The expression star-crossed lovers refers to a romantic couple whose relationship appears to be doomed before it even begun.
The lovebirds aren’t supposed to be together, be it by social standards or practical reasons – it’s not meant to be. However, they won’t give up and they will keep fighting for their right to be together.
It is called “star-crossed” because it appears that the stars and the universe is actively working against their love. It also refers to fate and destiny that their paths were to cross.
“Star-crossed” by itself means “unlucky” or “not favoured by the stars”. It is a reference to astrology – the belief that the stars and planets control our lives.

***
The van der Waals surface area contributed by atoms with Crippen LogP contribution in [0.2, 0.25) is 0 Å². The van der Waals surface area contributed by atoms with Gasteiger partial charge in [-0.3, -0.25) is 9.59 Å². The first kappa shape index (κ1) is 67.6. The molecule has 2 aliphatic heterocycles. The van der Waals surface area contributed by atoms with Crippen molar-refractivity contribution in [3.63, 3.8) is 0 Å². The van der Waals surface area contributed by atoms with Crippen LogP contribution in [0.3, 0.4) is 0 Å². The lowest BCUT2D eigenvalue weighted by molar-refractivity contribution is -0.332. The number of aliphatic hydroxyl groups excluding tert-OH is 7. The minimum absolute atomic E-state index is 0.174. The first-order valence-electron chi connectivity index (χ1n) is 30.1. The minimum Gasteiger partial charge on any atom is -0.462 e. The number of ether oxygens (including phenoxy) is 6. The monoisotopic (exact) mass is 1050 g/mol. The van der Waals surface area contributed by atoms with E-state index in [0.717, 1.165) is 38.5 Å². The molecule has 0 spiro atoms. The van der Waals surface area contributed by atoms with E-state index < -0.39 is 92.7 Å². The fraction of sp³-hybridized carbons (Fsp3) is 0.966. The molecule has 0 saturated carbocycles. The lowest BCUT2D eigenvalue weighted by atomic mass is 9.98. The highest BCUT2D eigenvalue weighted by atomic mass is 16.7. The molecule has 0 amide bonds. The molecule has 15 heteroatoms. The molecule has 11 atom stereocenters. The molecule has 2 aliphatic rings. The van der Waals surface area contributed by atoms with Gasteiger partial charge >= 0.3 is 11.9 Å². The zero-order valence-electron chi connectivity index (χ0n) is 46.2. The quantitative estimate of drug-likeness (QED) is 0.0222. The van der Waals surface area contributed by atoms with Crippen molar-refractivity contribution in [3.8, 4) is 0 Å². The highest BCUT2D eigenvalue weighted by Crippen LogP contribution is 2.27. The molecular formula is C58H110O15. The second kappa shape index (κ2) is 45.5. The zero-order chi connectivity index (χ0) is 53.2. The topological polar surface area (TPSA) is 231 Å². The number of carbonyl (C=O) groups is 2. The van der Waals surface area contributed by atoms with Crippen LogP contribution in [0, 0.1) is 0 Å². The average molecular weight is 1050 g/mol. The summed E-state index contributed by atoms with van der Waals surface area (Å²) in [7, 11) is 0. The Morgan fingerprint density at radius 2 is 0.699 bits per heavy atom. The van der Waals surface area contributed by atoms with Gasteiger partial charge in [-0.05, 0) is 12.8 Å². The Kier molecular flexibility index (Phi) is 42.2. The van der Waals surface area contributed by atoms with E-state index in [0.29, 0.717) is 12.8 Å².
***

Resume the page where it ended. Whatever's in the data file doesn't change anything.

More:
The expression originates from Shakespeare’s most known work “Romeo and Juliet”, from 1592.
It is mentioned in the particular line “From forth the fatal loins of these two foes, / a pair of star-cross’d lovers, take their life.”
Spread and Usage
The phrase is time and again seen in literature and movies, particularly in romantic dramas.
A pop-culture reference is “Jack” and “Rose” from Titanic. They were never meant to be together because of their different financial classes, which back in those days were completely unacceptable. Yet they chose to stay together – ultimately leading to “Jack”s death.
In 1969, Neil Sedaka released his song “Star-Crossed Lovers”, making it as the number 1 hit on Australian charts.
Many decades later, in 2016, drama film “Star Crossed Lovers” was released, a modern movie remake of Shakespeare’s work.
- Literary Devices – Star-crossed Lovers